Please read the first paragraph on post #16 by sk8rmom in thread titled, " Effect of Social Security-Disability on FAFSA."

    http://talk.collegeconfidential.com/financial-aid-scholarships/864695-effect-social-security-disability-fafsa-2.html
  • sk8rmomsk8rmom Posts: 5,746Registered User Senior Member
    anon, only untaxed SSDI isn't reported...the OP's dad may have some taxable SSDI as olymom explained.
  • kelsmomkelsmom Posts: 12,289Super Moderator Senior Member
    If the FAFSA help line said that NO SSDI payments are entered, they gave you incorrect information. The federal aid handbook clearly states that UNTAXED social security payments are not reported on the FAFSA. While it does not state that the taxable portion of SS is reported, the instructions state that AGI is reported ... the number must be the number on the tax return. In order to not report taxable SS, you would have to change the AGI value. I can tell you without hesitation that this is not allowed (I was a financial aid officer until recently, and I was known as the Compliance Queen for my knowledge of federal regs).
  • familyof3boysfamilyof3boys Posts: 1,208Registered User Senior Member
    From http://studentaid.ed.gov/students/attachments/siteresources/2012-13CTF.pdf
    (scroll down to pages 37-38 and 56-57)

    35. (STUDENT's) Adjusted Gross Income. Provide your (and your spouse‘s) adjusted gross income (AGI) for 2011. AGI is found on IRS Form 1040—line 37; 1040A—line 21; or 1040EZ—line 4. If you have not completed a 2011 tax form, you should calculate your AGI using the instructions for the applicable IRS form. You can get the instructions and the form at a public library or download them in Portable Document Format (PDF) from Forms and Publications.

    Note: AGI includes more than just wages earned; for example, it also includes interest, dividends, alimony, taxable portions of Social Security, and business income.


    83. (PARENT's) Adjusted Gross Income. Enter your parents‘ adjusted gross income (AGI) for 2011. AGI is found on IRS 1040—line 37; 1040A—line 21; or 1040EZ—line 4. If your parents have not completed a 2011 tax form, they should calculate their AGI using the instructions for the applicable IRS form. They can get the instructions and the form at a public library or download them in Portable Document Format (PDF) from www.irs.gov/formspubs/index.html.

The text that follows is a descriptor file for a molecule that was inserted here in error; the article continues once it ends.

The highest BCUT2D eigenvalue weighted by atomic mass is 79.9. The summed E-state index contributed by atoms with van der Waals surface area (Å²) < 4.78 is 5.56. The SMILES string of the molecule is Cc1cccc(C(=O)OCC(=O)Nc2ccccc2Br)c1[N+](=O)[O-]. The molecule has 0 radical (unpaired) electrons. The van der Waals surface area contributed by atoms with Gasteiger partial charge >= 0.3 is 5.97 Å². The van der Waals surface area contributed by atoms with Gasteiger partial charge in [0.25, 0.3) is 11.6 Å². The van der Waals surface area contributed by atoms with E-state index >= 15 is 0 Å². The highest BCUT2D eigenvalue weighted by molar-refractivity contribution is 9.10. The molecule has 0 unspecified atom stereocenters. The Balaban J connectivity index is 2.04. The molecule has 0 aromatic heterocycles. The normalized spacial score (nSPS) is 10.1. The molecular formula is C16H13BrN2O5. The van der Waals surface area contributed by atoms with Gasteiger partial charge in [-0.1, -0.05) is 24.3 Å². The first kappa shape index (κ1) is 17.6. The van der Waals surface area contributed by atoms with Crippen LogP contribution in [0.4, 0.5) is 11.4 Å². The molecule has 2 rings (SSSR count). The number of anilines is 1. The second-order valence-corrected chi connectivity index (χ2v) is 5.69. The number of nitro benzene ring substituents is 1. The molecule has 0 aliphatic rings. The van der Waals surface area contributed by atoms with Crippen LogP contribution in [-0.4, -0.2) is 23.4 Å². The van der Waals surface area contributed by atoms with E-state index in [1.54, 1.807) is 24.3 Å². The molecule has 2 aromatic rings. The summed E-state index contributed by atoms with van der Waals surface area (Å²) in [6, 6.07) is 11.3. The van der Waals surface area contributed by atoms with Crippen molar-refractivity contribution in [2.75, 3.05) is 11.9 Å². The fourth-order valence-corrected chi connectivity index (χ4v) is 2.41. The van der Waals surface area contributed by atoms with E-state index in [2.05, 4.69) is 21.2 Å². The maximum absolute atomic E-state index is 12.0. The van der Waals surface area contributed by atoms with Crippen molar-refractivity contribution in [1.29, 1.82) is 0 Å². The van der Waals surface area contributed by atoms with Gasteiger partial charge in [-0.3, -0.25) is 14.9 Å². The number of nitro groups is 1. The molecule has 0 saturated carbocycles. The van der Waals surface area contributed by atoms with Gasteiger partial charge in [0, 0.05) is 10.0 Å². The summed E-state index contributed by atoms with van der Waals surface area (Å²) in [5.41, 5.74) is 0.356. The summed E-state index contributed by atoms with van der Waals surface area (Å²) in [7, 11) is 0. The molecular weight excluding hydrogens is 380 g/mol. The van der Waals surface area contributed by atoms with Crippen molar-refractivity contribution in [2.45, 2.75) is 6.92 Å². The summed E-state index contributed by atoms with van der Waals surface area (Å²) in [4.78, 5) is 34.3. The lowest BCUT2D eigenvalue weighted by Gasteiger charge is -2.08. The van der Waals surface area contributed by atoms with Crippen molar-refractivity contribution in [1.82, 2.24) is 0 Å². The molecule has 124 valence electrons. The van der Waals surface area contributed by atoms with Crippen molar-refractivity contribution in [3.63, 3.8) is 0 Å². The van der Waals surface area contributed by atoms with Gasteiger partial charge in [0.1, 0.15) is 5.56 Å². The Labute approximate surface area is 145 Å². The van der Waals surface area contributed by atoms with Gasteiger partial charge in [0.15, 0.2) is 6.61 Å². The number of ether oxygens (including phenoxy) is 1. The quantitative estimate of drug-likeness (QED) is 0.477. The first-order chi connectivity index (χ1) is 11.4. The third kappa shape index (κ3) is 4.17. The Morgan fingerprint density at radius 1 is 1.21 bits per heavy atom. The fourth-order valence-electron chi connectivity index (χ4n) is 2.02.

Note that AGI includes more than just wages earned; for example, it also includes interest, dividends, alimony, taxable portions of Social Security, and business income.
  • jaw1942jaw1942 Posts: 1Registered User New Member
    my husband and I do not file taxs because all we have is his SS and my SSD so would I put anything or not?
  • lexingtonlexington Posts: 41Registered User Junior Member
    we filled out a 1040 tax return this year even though we were not required to file taxes so we could include it with the FAFSA. Our only income is the social seciruity disability benefits and we think it is all non taxable and when I talked to a fin aid counselor at the university they said our income comes up as zero from fafsa my concern is that we did not include a payment for our youngest child on the income tax since that goes to her ss# not mine or husbands, but there is always a spot include that for the kids under total household income on other need based state programs I have applied for High school senior D included her 4000. ss payment along with her earned income from a part time job. Any suggestions as to what we should be doing so far as the taxes and the FAFSA I was alerted to this when we were filling out a FAFSA income verification worksheet for another program, the only spot for it here seems to be child support(seems that would be a spot for support between parents for a child they share custody of) would I put it there or are they going to consider it parents other untaxed income or benefits?